7. Pete Forde says:

    To anon and others, I just want to echo Jeremy's words but take it a step further.

    On one hand, I have nothing but empathy for new developers starting at a time when pundits are screaming that the sky is falling. The good news is that there's still lots of Rails positions to be filled.

    The reality is that Rails has always been about raising the bar and being more ____ than everybody else. Like Jer says, five years ago, we were all total noobs. I still feel like a noob, actually. I'll share a little secret my grandfather taught me:

    The more you know, the more you realize you don't know. That's why the true top 0.1% at anything are always super-humble.

    I strongly recommend that you find a copy of Seth Godin's "The Dip". The Dip is the 70% slog up the learning curve after the fun first 10%. The people that make it to the last 20% win big, because most people give up.

    Frankly, if you can deploy a rails app, then you're already a better hiring proposition than the "average" coder out there. Fact is, the world doesn't owe you anything, so figure out your weaknesses and do something about them. Do you hit up all of the tech networking events in your area? Could you start a new one? Too busy to contribute to open source? Well, get un-busy. I suggest you identify a problem you have, and then fix in in full public view on Github.

    It's also time to start thinking of yourself as a brand, because that's what you are. You should be blogging and self-promoting. If you put in the time, you will reap the rewards.

    Finally, I point to Jay Phillips as a great example of a young guy who built a career around an open source project he created (Adhearsion). I don't buy that you're incapable of doing inspired things if you put your mind to it.

    The Dip

    Jay Phillips at RubyFringe

  8. Peter Cooper says:

    It has become necessary for me to point out that this is NOT a list of Ruby-related companies that we endorse or claim to be the definitive "top" Ruby-related companies. If you are not on this list, it does not mean you are not super. If you are on this list, it similarly does not necessarily mean you are super.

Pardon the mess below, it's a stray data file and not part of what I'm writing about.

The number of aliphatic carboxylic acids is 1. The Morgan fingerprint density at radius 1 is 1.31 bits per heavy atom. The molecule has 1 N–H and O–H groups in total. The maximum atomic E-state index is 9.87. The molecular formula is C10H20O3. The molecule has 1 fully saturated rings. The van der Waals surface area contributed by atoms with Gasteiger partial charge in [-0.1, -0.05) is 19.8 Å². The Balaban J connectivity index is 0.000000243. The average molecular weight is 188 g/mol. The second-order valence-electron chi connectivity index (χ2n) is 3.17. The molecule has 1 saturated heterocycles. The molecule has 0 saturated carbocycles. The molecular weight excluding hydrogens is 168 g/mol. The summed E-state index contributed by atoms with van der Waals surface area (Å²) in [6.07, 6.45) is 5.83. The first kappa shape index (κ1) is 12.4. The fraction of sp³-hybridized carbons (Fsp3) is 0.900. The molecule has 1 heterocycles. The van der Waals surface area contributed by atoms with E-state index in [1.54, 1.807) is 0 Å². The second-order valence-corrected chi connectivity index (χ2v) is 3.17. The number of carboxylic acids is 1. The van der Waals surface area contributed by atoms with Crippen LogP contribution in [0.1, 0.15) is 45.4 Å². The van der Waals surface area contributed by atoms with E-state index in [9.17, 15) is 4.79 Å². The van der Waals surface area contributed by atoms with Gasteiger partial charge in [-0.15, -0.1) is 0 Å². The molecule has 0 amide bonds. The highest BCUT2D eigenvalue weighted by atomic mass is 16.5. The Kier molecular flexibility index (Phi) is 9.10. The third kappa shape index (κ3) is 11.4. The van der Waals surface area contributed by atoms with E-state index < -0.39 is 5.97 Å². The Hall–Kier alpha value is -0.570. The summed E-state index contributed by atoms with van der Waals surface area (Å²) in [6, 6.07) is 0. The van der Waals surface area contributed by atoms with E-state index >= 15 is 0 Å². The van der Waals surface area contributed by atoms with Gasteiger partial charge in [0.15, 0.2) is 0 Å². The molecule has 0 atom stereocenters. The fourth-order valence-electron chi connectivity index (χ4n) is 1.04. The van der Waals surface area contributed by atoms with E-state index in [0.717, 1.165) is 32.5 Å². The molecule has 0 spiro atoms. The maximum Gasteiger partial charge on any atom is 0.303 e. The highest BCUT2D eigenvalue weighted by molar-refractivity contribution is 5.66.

If it were necessary to actually mandate and triple check everything on this blog, I'd shut it down. Everyone is great. Spread the love.

  9. Tyler McMullen says:

    "If we haven’t already heard your name, there’s a really good chance your application is simply going to be ignored."

    Hah! What a joke. My experience with interviewing well-known Rails folks is that they are simply extroverts. They stand out in the community, not because of great skill, but because they're everywhere. Social butterflies of the programmer world.

    So as someone who works at and interviews for a "top ruby shop", let me give you my advice.

    Know your Ruby. Know your Rails. Know your algorithms. Know your data structures.

    That's it. To get into a great programming shop, be a great programmer. If a shop is judging you based on anything other than your ability to program (and of course your likelihood of fitting in with the team) they're not a great programming shop.

    Stop looking for the most prolific and start looking for the most proficient.

  10. Chad Remesch says:

    My startup is currently hiring Rails programmers and I'd like to point out that finding top talent is extremely difficult. It's also questionable if it's the right choice for many businesses. In many cases, an eager student or recent graduate with passion and desire to become "top talent" is the way to go. It does involve some risk, but it can pay huge dividends to hire multiple highly competent people today vs. waiting for months (years?) to find that one elusive rock star that may not even be interested in the job. Top talent is made, not born.

  11. Peter Cooper says:

    Actually, I will make an endorsement: ENTP is the best Rails firm out there.

  12. rick says:

    Tyler: anyone that knows me personally will tell you that I am definitely no extrovert. I always tended to do my speaking with ruby codes instead of english. I'm always the quietest person at any ruby-related meetup :) Though there are a lot of extroverts in the community. I tend to feel pretty out of place at conferences.